The museum has a number of amazing exhibits for visitors to gaze at, including lighthouse shapes, a very large symbolic flag that was given by Queen Victoria in 1877 to Maharaja Jaswant Singh, stuffed leopards, and more. The royal family also has a collection of vintage cars that are displayed in the museum’s front garden.

Timings and Price for Visiting Jodhpur’s Umaid Bhawan

The hotel is open to all guests who have booked a stay there and the royal family’s living quarters are of course off-limits for visitors. However, the museum at the Umaid Bhawan Palace is open for all visitors, along with some public areas of the palace. The price of tickets for the Umaid Bhawan Palace Jodhpur Museum and other important information for visitors have been mentioned below:

Ticket Price for Umaid Bhawan Palace Jodhpur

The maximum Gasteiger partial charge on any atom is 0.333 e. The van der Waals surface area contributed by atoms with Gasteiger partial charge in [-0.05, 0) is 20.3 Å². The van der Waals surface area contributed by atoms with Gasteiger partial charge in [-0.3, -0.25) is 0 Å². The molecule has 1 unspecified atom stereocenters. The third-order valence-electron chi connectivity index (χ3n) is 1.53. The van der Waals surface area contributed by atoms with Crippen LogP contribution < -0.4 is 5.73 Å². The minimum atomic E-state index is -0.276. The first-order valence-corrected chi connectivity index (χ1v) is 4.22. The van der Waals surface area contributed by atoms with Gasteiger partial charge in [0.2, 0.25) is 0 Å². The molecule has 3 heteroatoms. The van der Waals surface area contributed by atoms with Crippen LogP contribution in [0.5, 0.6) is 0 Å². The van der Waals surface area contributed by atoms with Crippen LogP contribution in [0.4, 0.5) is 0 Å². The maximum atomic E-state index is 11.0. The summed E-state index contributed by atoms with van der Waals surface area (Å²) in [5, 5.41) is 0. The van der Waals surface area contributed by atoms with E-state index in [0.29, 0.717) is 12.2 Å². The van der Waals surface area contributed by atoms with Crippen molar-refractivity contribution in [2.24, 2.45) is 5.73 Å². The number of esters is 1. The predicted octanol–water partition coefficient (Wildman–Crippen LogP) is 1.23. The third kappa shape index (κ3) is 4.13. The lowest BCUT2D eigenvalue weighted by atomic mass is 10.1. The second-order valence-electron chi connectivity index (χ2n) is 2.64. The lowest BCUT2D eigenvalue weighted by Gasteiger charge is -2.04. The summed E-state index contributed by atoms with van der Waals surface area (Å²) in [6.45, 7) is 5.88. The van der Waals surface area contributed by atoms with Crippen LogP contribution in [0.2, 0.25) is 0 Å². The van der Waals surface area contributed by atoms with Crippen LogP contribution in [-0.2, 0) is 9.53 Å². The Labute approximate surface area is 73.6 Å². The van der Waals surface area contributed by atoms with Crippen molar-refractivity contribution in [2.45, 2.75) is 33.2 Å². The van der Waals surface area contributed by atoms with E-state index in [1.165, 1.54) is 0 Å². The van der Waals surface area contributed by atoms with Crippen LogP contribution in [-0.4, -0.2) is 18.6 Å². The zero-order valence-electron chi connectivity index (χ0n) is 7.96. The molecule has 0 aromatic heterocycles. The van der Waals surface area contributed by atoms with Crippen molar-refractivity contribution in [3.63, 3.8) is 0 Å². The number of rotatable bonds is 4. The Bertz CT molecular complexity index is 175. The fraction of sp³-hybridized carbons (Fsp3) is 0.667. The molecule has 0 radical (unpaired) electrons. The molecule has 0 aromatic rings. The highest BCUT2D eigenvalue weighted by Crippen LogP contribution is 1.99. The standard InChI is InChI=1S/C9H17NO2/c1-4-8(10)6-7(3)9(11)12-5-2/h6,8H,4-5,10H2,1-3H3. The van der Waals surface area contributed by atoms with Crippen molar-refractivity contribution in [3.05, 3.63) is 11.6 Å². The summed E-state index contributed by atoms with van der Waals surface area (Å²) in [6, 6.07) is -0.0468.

Umaid Bhawan Palace Jodhpur Entry Fee for Indians:

Children: ₹ 10 per person

Adults: ₹ 30 per person

Umaid Bhawan Palace Jodhpur Entry Fee for Foreign Tourists:

For All: ₹ 100 per person

Museum Timings of Umaid Bhawan Palace Jodhpur

Open every day (Monday to Sunday) from 10:00 AM to 4:30 PM

Room Price at Umaid Bhawan Palace Jodhpur for Booking a Stay

The price of a room at the Umaid Bhawan Palace Jodhpur varies significantly with the choice of accommodation, time of the year for which you are making a booking, etc. It is best to check the room rates in real-time depending on when you plan to travel. You can also look for a Jodhpur tour package that includes a stay at the Umaid Bhawan or one that includes a guided tour of the palace.

As Jodhpur is located quite close to the desert, it would be a good idea to plan your trip to the city during the winters, when the weather is more suitable for sightseeing.

May 18, 2021


Veena World
Veena World

We are an Indian travel company founded in 2013 and excel at domestic and international tour packages including guided group tours, specialty tours, customized holidays, corporate MICE travel, inbound travel and destination weddings.